TechWhirl (TECHWR-L) is a resource for technical writing and technical communications professionals of all experience levels and in all industries to share their experiences and acquire information.
For two decades, technical communicators have turned to TechWhirl to ask and answer questions about the always-changing world of technical communications, such as tools, skills, career paths, methodologies, and emerging industries. The TechWhirl Archives and magazine, created for, by and about technical writers, offer a wealth of knowledge to everyone with an interest in any aspect of technical communications.
Yes, Amaya and CSSes help make HTML more booklike. However, PDF is most
booklike already. The original poster said they are converting printed books
to online books using PDF and are considering the cons of using HTML
Is sending a PDF "customer hostile." Yes and no. For example, printing costs
are huge. In the software industry, the most expensive part of the packaging
is the books. For smaller-volume companies, that don't print 10,000 copies
at one time but only print a couple of hundred, sending PDF instead can save
costs. Is saving costs and making a product more price-competitive
PDF also has advantages over printed material. To update a book requires a
partial re-print for loose-leaf bindings and relies on a customer to remove
and replace out of date material. For more permanent bindings, such as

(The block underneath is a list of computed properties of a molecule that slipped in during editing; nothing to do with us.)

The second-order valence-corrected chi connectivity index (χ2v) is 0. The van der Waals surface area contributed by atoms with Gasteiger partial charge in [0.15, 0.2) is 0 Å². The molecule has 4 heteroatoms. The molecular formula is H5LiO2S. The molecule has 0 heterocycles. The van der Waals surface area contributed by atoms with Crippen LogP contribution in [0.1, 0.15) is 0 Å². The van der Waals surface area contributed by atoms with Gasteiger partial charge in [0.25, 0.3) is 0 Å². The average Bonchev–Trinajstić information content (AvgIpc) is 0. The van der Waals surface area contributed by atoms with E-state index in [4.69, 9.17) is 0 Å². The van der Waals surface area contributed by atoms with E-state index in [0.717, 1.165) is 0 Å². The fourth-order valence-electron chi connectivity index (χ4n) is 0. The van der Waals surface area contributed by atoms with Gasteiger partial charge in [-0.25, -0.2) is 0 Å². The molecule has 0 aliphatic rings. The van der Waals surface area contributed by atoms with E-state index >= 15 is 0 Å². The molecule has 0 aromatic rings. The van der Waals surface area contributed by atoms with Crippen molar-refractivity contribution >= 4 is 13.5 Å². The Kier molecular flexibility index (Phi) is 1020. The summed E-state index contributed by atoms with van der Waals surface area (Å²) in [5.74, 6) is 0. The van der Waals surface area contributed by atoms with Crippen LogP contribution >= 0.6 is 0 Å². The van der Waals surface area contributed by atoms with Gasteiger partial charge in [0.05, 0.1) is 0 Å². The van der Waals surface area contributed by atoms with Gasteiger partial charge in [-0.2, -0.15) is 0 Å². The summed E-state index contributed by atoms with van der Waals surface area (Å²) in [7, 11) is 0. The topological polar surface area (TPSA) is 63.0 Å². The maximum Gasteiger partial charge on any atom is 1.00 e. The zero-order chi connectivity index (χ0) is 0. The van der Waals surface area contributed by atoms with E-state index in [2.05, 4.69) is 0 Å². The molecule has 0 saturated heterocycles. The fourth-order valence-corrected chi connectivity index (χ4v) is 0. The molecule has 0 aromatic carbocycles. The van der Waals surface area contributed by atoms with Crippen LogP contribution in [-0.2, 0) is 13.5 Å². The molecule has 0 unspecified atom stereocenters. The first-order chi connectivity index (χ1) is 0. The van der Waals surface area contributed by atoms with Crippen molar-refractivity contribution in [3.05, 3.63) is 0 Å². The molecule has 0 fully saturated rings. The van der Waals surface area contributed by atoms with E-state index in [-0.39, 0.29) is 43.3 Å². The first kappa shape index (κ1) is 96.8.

perfect, updating a book requires a complete and expensive reprint.
Furthermore, printing and delivering a book takes time, up to a month, which
might delay a product release, depending on software release schedules and
time in beta test, etc. A PDF is good to go immediately, so can be included
when the software goes gold. Immediately, that is. Furthermore, updating the
book is merely a matter of up/downloading the new PDF. That's not
instantaneous, I grant you, but it is much faster and less expensive than
printing or shipping books.
I disagree that for a hypertext medium it's best to go with HTML. If you
want a printed book online, it's best to go with PDF, which brings with it
the benefit of hypertext.
All the best.
sean -at- quodata -dot- com
From: Higgins, Lisa [SMTP:LHiggins -at- carrieraccess -dot- com]
Sent: Friday, September 10, 1999 3:08 PM
Subject: PDF vs. HTML
> Printing an entire web site (as I'll refer to the compilation of
> that comprise the book) is not practical.
Actually, W3C's browser, Amaya, has a function called Make Book that
you compile and print a book from links.
Also, if you use cascading stylesheets, you can create a stylesheet
specifically designed for printed material.
I'm not saying that this makes HTML an ideal print medium. Far from
if your primary goal is to have online documents that can be printed
occasions, it's definitely workable for that.
> Is there a place for HTML. Of course. Is HTML a better format
> than PDF for
> making a printed book on-line. Absolutely not.
If that's the goal, you're right. But what I would ask is: Why? It
little customer-hostile to provide a 'print' book and then say, "Oh,
you buy the paper and the toner and print it yourself." I realize
the only possible scenario for this, but it's one I've seen a few
I like PDFs for review copies, white papers, backups to printed
so forth. For real hypertext, it's best to go with a hypertext